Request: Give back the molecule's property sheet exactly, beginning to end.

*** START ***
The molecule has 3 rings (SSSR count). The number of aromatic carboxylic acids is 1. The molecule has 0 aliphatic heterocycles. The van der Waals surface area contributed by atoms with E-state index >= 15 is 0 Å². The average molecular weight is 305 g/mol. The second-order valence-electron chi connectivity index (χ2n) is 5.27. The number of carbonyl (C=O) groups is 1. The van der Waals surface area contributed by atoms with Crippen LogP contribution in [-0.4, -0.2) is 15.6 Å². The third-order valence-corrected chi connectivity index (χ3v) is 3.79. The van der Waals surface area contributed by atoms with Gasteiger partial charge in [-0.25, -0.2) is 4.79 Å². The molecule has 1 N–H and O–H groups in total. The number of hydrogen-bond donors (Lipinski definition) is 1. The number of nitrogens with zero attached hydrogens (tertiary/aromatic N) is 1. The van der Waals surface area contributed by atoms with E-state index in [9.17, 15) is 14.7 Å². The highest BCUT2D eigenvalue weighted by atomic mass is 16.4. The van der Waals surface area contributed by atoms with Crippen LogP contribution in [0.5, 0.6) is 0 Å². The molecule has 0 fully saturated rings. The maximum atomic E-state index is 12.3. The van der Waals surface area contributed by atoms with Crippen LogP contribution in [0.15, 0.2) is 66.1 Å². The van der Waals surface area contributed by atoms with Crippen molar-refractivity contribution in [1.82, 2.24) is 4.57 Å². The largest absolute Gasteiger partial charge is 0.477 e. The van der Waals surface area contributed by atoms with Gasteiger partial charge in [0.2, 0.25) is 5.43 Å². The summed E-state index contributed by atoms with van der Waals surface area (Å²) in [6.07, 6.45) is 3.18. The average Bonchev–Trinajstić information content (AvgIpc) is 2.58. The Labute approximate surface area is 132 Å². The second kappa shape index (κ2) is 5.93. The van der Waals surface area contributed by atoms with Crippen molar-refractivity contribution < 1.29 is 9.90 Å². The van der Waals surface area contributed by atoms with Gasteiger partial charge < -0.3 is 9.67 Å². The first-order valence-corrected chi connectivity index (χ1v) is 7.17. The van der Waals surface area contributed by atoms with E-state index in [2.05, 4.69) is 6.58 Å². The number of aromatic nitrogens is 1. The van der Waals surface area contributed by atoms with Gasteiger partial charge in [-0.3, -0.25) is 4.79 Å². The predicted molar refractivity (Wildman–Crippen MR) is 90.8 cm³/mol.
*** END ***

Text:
The molecule has 3 rings (SSSR count). The number of aromatic carboxylic acids is 1. The molecule has 0 aliphatic heterocycles. The van der Waals surface area contributed by atoms with E-state index >= 15 is 0 Å². The average molecular weight is 305 g/mol. The second-order valence-electron chi connectivity index (χ2n) is 5.27. The number of carbonyl (C=O) groups is 1. The van der Waals surface area contributed by atoms with Crippen LogP contribution in [-0.4, -0.2) is 15.6 Å². The third-order valence-corrected chi connectivity index (χ3v) is 3.79. The van der Waals surface area contributed by atoms with Gasteiger partial charge in [-0.25, -0.2) is 4.79 Å². The molecule has 1 N–H and O–H groups in total. The number of hydrogen-bond donors (Lipinski definition) is 1. The number of nitrogens with zero attached hydrogens (tertiary/aromatic N) is 1. The van der Waals surface area contributed by atoms with E-state index in [9.17, 15) is 14.7 Å². The highest BCUT2D eigenvalue weighted by atomic mass is 16.4. The van der Waals surface area contributed by atoms with Crippen LogP contribution in [0.5, 0.6) is 0 Å². The molecule has 0 fully saturated rings. The maximum atomic E-state index is 12.3. The van der Waals surface area contributed by atoms with Crippen LogP contribution in [0.15, 0.2) is 66.1 Å². The van der Waals surface area contributed by atoms with Crippen molar-refractivity contribution in [1.82, 2.24) is 4.57 Å². The largest absolute Gasteiger partial charge is 0.477 e. The van der Waals surface area contributed by atoms with Gasteiger partial charge in [0.2, 0.25) is 5.43 Å². The summed E-state index contributed by atoms with van der Waals surface area (Å²) in [6.07, 6.45) is 3.18. The average Bonchev–Trinajstić information content (AvgIpc) is 2.58. The Labute approximate surface area is 132 Å². The second kappa shape index (κ2) is 5.93. The van der Waals surface area contributed by atoms with Crippen molar-refractivity contribution < 1.29 is 9.90 Å². The van der Waals surface area contributed by atoms with Gasteiger partial charge < -0.3 is 9.67 Å². The first-order valence-corrected chi connectivity index (χ1v) is 7.17. The van der Waals surface area contributed by atoms with E-state index in [2.05, 4.69) is 6.58 Å². The number of aromatic nitrogens is 1. The van der Waals surface area contributed by atoms with Gasteiger partial charge in [-0.3, -0.25) is 4.79 Å². The predicted molar refractivity (Wildman–Crippen MR) is 90.8 cm³/mol.